Travelling with kids to international destinations can be a daunting prospect for most busy Mums, and I’m no exception! However, we recently packed up all three kids (including our very active 15-month old toddler) and explored Singapore. With the right planning and destination selection international family holidays can also be extremely rewarding. I was delighted that travel giant Expedia choose to feature a round-up of our trip on their site. Read ‘The Singapore Family Holiday Guide’ to get some terrific travelling tips for your next family holiday to Singapore.
My kids – not to mention me and my other half! – had an absolute blast in Singapore, which was an awesome choice for a family trip. It’s not the first time we’ve been to Asia all together as a family, but Singapore was pleasantly different from Cambodia and Thailand. It was so clean and easy to get around with kids. As I mention in the article, another massive plus for us was the safe drinking water, and not needing to fuss around with getting immunisations before jetting off.
We stayed right in the middle of the city-state, which made things all the more convenient for us. Instead of going for one of Singapore’s high-rise hotels, we stayed in a lovely serviced apartment because we thought it would be a lot easier. We were right! Travelling overseas can be expensive, so that last thing you want to be doing is shelling out lots of extra cash on bought meals, not to mention the headache this can bring on if you have fussy eaters. We loved that we could stock our fridge and have breakfast before we left our apartment – no one enjoys being hangry in our family!
As for activities, we were spoiled for choice with lots of places to entertain the whole clan on the holiday. Our overall favourite was the Singapore Zoo, which really impressed all of us. The kids fell in love with the polar bears, and I loved how easy it was to get around. They have walkways that accommodate prams easily and I never felt nervous for anyone’s safety. The shuttle train saved our legs and meant we weren’t absolutely exhausted by the end of the day – it’s a big zoo!
Every day brought with it loads of excitement as we discovered many of the family-friendly activities the city has to offer. Because it is so hot and humid, I thoroughly recommend Singapore’s free waterparks. Just make sure you always have swimsuits and towels packed.
For a more detailed list of places to go and tips on travelling with your family, make sure to read the full article on Expedia’s website http://blog.expedia.com.au/singapore-family-holiday-guide/.
Following up from my previous post on environmental education, I’m really excited to share with you about my experience as a docent for the Singapore Zoo -Wildlife Reserve Singapore (WRS).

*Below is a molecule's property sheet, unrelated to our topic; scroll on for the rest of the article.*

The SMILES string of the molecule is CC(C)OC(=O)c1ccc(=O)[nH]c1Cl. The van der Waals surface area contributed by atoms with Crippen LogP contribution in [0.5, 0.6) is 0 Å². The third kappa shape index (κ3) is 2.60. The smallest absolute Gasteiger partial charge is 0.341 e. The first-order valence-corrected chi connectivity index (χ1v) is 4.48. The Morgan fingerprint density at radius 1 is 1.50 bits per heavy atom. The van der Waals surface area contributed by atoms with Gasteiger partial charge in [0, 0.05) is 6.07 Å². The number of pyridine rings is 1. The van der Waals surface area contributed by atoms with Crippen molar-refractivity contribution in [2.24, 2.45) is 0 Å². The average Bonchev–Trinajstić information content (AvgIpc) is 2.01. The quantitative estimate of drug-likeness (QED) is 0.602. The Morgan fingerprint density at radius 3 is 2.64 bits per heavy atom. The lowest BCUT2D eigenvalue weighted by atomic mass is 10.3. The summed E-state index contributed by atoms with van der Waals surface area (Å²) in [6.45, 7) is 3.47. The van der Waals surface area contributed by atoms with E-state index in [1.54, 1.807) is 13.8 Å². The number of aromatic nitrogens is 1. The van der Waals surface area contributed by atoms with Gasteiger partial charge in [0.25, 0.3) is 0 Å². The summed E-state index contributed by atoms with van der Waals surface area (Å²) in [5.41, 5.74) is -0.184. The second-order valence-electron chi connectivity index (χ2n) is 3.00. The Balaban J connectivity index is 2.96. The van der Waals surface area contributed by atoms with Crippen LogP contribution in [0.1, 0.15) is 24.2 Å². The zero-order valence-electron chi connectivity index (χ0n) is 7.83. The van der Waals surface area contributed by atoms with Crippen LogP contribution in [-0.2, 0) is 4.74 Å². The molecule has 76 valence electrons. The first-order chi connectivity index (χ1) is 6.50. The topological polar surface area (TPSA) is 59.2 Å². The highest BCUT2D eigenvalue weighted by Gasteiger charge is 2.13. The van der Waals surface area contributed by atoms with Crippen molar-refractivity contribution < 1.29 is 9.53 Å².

Yup, that’s me showing guests the artefacts at the docent station and talking to them about primates.
What is a Docent?
The word docent is derived from the latin word ‘docere‘ which means to teach or lecture . Docents at the Singapore Zoo or other WRS parks are volunteer rangers that facilitate the educational aspect of conservation by sharing interesting facts about the animals on exhibit and anecdotes from their observations. The end goal of a docent’s duty would be to provide a meaningful and enriching experience for guests thereby inspiring them to care for wildlife. 
Guests are normally attentive and receptive
What Do I Do as a Docent?
I’ve been volunteering with the Singapore Zoo since 2015 but only as a docent earlier this year. My specific scope of duty would be to interact with guests at the Primarily Primates Docent Station in front of the Sumatran orangutan exhibit. There’s a booth at my station where I use artefacts and specimens to educate guests about primates. For instance, I’d showcase 3 different types of primate skulls and get visitors to feel it. From here, I’d then explain their respective physiology and adaptations.
In addition, I’d also share with them the plight orangutans face in the wild due to deforestation for the palm oil.
Guests vary in age and nationality and are often curious to engage with us.
Here, I was teaching these children about the usage of enrichment devices in zoos.
Why I think docents are important…
Many established zoological institutions in the world have their own unique environmental education and outreach programs. What makes docents special is the fact that docents are members of the public who take time off from their normal routine to share with guests about conservation. Although not everyone comes in with the knowledge to advocate effectively, their sheer passion and drive to learn and spread the message on conservation makes this program so inspiring!
The orangutan exhibit in front of the docent station
By having volunteer docents leading these educational programs, visitors are able to go home knowing that they don’t necessarily need a degree or have to travel to some corner of the earth to aid in conservation. Conservation is something that anyone can participate in, even on a local level, as long as they have the willingness to learn and help.
Want to become a docent after reading this post? If yes… click here to find out more about WRS’s Docent Program or ask me about it in the comment section below!!!
Stay Wild Friends
 Vocabulary.com Dictionary (n.d.) . DOCENT . Retrieved from: https://www.vocabulary.com/dictionary/docent
 WRS Living Classrooms (n.d.) . Be A Docent. Make A Positive Difference! . Retrieved from: http://education.zoo.com.sg/docent.html
Picture of me from a fellow docent- Ming Sheng
Cover picture and the rest are taken by myself